Gosh: how Mediterranean! All we need now is the little cable cars.

Bayeux Tapestry — phooey!

Yes, Malcolm has seen it. And preferred the booklet version with added colouring. Apart from anything else, the dog-Latin makes more sense when it’s highlighted and not faded into oblivion. Nor, last August, were Malcolm’s grandsons greatly impressed either. Once seen, noted, included in school projects, soon forgotten.

But this is different:

The most expensive piece of Titanic memorabilia sold at auction – the 33-feet long design plan – is coming back to Belfast.

The 100-year-old scale drawing was sold last year in England for almost a quarter of a million pounds, but the anonymous buyer has agreed for it to go on show at the new Titanic visitor centre in Belfast.

The huge plan, regarded as the Holy Grail of Titanic memorabilia, shows the intricate detail of the ship – from the location of the squash court, to the Turkish baths to the first-class lavatories.

That omits a few crucial details:

  • why is such an artefact worth only a couple of hundred grand at auction?
  • how was it abstracted from the H&W plans office, except to be an exhibit at the official enquiry (still has the chalk markings drawn on it in 1912 to show where the iceberg struck — which must surely be ‘Crown copyright)?
  • how genuine is the ‘provenance’ of ownership, and can we be told it, please?
  • why, for heaven’s sake, is such an object not in public ownership, one way or another?

If this major piece of naval architecture arrives back at the Drawing Office (there, to the left of the picture), overlooking the Thompson Graving Dock, and is put on public view (admission will of course be charged), we have a feature which, so far, has been seriously missing from the whole Titanic farrago.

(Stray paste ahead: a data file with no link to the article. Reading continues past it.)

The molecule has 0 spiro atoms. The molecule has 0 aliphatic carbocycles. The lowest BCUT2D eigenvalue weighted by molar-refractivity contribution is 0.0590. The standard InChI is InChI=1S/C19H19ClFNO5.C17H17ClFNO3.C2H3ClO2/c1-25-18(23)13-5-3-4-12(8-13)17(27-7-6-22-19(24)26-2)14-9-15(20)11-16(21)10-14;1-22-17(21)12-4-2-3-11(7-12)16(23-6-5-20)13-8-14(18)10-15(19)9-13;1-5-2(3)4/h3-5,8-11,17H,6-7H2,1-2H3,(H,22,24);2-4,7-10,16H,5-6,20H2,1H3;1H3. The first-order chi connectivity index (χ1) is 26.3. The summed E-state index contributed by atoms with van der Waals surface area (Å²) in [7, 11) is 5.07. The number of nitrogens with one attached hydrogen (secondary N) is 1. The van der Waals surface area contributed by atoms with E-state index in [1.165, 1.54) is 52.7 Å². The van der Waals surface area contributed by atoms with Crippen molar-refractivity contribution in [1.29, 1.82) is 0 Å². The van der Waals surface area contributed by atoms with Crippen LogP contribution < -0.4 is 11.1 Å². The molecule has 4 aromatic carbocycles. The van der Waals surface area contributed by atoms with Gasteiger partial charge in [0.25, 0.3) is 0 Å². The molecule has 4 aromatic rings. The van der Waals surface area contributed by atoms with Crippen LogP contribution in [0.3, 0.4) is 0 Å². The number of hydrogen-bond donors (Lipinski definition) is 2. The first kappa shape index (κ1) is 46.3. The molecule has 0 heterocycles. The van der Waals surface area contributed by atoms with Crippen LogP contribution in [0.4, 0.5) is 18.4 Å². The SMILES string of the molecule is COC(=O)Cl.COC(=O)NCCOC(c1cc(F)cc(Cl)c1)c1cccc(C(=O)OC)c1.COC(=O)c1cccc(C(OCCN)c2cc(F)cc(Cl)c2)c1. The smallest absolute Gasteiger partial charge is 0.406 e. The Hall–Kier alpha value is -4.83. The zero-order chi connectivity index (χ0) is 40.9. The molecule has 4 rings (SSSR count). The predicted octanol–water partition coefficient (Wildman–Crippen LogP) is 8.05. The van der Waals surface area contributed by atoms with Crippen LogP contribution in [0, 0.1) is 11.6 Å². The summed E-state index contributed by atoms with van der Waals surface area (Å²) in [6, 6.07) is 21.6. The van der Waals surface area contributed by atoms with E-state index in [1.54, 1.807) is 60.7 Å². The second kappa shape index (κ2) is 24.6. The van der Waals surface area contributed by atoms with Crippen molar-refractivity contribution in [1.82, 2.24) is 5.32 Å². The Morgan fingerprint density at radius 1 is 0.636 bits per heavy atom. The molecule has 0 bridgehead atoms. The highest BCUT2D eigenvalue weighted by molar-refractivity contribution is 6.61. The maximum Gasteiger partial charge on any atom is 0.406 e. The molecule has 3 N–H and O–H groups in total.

Except …

One important element in the legend has already been returned to Belfast.

The three great behemoths — the Olympic, the Titanic and the Gigantic (rapidly renamed Britannic) — were too big to enter Cherbourg harbour. Cherbourg was a major port for accepting passengers, both of the haut-ton and those rough, but profitable steerage emigrants. So a pair of tenders was commissioned, also from H&W: the Nomadic for the quality, and the Traffic for the plebs. Now aren’t those evocative, telling names? As with everything else in the Titanic story, we are not all in this together:

When that ship left England it was making for the shore,
The rich refused to ‘sociate with the poor,
So they put the poor below,
They were the first to go.
It was sad when that great ship went down.

The Nomadic is the noble vestige of the great days of Belfast shipbuilding, and likely now to be a permanent resident.

She has a heroic history, serving in two World Wars: first as a minesweeper and a ferry for American dough-boys arriving at Brest, then — in the second Unpleasantness — evacuating refugees from Cherbourg in 1940, then requisitioned by the Royal Navy as a minelayer and general transport. Back in post-war France Nomadic was again a tender to the great liners,until air-travel made that a memory, then a Parisian floating restaurant and night-club.At her lowest ebb, she was seized for debts, and bound for the breakers, so in 2006 the Northern Irish  Department for Social Development divvied up €250,001 to bring her home to Belfast, where is being conserved and restored.

Perhaps the best is yet to come.

1 Comment

Filed under Belfast, folk music, History, Northern Ireland, travel, Troubles